agent-carter-iron_ceiling_howling_commandosAt least with Thompson there’s something Peggy can fight against. He wears his prejudices on his sleeve, so changing his mind and proving her worth as an agent would of course mean showing competency during a field mission involving the Howling Commandos. And it really is the most effective turnaround because even though Peggy and Thompson do bond over being soldiers, Peggy ultimately relates to Thompson on a human level by showing sympathy and empathy when he comes clean about his experiences in the Pacific Theater. This isn’t the writers going “if woman, therefore motherly role” as a means of justifying their shared moment. This is about vulnerability. Peggy taking the lead after Thompson freezes in a firefight, and her giving him orders to snap him out of it, gives him, for the briefest of moments, some insight about the real Peggy Carter. The true strength of her character is her ability to have those feelings for someone who, for all intents and purposes, wouldn’t respond in kind. Peggy’s goal isn’t to belittle her colleagues or emasculate them for the sake of her own self-worth. As she says in the season finale, she knows her value, and it’s not about getting her name in the paper or recognition from a state congressman. For Peggy, it’s about getting the respect and trust of her colleagues; not as a woman but as an agent.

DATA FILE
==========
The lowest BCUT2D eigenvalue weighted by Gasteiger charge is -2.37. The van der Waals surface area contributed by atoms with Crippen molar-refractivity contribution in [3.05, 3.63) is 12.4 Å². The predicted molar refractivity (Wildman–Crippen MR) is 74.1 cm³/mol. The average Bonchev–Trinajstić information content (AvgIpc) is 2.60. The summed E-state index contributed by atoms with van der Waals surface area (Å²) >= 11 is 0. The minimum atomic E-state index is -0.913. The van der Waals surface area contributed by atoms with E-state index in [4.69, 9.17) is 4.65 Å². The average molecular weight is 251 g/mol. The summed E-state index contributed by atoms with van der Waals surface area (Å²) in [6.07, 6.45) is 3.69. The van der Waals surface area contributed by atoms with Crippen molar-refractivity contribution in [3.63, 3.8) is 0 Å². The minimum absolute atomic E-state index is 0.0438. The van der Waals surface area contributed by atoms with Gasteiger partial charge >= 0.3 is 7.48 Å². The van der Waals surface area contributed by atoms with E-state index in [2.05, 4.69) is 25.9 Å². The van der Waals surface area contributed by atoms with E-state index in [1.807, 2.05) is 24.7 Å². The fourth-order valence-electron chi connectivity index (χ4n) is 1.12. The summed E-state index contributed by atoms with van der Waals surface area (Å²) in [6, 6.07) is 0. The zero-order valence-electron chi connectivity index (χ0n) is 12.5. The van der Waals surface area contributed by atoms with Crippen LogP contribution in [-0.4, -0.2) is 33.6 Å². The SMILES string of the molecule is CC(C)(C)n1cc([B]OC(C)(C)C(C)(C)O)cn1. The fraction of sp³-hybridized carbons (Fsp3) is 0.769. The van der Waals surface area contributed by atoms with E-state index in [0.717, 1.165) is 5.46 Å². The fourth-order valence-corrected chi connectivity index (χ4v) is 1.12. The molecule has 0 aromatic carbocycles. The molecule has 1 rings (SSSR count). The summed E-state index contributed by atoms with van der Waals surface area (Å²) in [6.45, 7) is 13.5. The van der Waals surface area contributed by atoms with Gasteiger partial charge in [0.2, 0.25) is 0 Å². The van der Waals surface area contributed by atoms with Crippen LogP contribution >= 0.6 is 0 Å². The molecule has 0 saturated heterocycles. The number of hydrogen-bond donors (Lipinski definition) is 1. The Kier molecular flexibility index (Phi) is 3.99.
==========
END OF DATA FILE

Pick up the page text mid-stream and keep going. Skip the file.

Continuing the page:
What’s important to note about both Agent Carter and Parks and Recreation is that neither show treats its characters, male or female, like idiots. Peggy is exceptionally good at what she does but is still treated as a glorified secretary by her male peers. It’s not out of cruelty just misguided sentiments. Though she’s often frustrated by the men in the SSR or downright disgusted by any of Howard Stark’s shenanigans, Peggy never calls them incompetent. She, too, makes mistakes but we’re still rooting for her because we know what she’s capable of. And though we may desire comeuppance for some members of the SSR, the show is much wiser than that, presenting a snapshot of a bygone era that still holds relevance today.Parks & Recreation